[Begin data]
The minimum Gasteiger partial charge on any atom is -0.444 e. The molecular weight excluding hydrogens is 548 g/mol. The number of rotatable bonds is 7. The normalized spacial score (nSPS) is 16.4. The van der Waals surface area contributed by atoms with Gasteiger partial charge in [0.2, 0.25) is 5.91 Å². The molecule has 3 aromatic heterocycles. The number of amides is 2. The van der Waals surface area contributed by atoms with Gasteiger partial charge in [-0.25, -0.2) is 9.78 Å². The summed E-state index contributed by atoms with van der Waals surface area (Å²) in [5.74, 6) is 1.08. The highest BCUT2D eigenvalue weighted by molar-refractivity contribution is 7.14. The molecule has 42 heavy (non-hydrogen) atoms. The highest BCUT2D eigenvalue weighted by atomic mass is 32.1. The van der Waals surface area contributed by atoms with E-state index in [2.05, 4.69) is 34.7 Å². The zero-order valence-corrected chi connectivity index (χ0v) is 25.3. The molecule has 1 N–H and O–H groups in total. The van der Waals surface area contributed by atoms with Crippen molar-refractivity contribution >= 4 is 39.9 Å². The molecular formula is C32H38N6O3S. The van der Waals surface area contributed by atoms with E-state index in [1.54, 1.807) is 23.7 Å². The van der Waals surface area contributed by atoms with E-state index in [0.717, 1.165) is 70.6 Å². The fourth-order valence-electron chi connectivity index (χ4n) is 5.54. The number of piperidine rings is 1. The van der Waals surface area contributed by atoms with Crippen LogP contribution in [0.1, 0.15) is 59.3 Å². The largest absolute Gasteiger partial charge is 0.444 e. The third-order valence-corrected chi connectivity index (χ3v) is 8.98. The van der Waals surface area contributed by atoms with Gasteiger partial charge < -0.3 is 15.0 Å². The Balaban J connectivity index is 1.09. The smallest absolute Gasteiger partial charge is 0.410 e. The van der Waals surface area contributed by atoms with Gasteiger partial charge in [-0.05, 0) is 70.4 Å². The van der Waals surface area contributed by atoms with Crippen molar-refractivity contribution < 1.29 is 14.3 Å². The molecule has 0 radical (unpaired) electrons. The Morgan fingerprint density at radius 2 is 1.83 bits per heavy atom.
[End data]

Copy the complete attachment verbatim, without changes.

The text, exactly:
The minimum Gasteiger partial charge on any atom is -0.444 e. The molecular weight excluding hydrogens is 548 g/mol. The number of rotatable bonds is 7. The normalized spacial score (nSPS) is 16.4. The van der Waals surface area contributed by atoms with Gasteiger partial charge in [0.2, 0.25) is 5.91 Å². The molecule has 3 aromatic heterocycles. The number of amides is 2. The van der Waals surface area contributed by atoms with Gasteiger partial charge in [-0.25, -0.2) is 9.78 Å². The summed E-state index contributed by atoms with van der Waals surface area (Å²) in [5.74, 6) is 1.08. The highest BCUT2D eigenvalue weighted by molar-refractivity contribution is 7.14. The molecule has 42 heavy (non-hydrogen) atoms. The highest BCUT2D eigenvalue weighted by atomic mass is 32.1. The van der Waals surface area contributed by atoms with E-state index in [2.05, 4.69) is 34.7 Å². The zero-order valence-corrected chi connectivity index (χ0v) is 25.3. The molecule has 1 N–H and O–H groups in total. The van der Waals surface area contributed by atoms with Crippen molar-refractivity contribution >= 4 is 39.9 Å². The molecular formula is C32H38N6O3S. The van der Waals surface area contributed by atoms with E-state index in [1.54, 1.807) is 23.7 Å². The van der Waals surface area contributed by atoms with E-state index in [0.717, 1.165) is 70.6 Å². The fourth-order valence-electron chi connectivity index (χ4n) is 5.54. The number of piperidine rings is 1. The van der Waals surface area contributed by atoms with Crippen LogP contribution in [0.1, 0.15) is 59.3 Å². The largest absolute Gasteiger partial charge is 0.444 e. The third-order valence-corrected chi connectivity index (χ3v) is 8.98. The van der Waals surface area contributed by atoms with Gasteiger partial charge < -0.3 is 15.0 Å². The Balaban J connectivity index is 1.09. The smallest absolute Gasteiger partial charge is 0.410 e. The van der Waals surface area contributed by atoms with Gasteiger partial charge in [-0.05, 0) is 70.4 Å². The van der Waals surface area contributed by atoms with Crippen molar-refractivity contribution < 1.29 is 14.3 Å². The molecule has 0 radical (unpaired) electrons. The Morgan fingerprint density at radius 2 is 1.83 bits per heavy atom.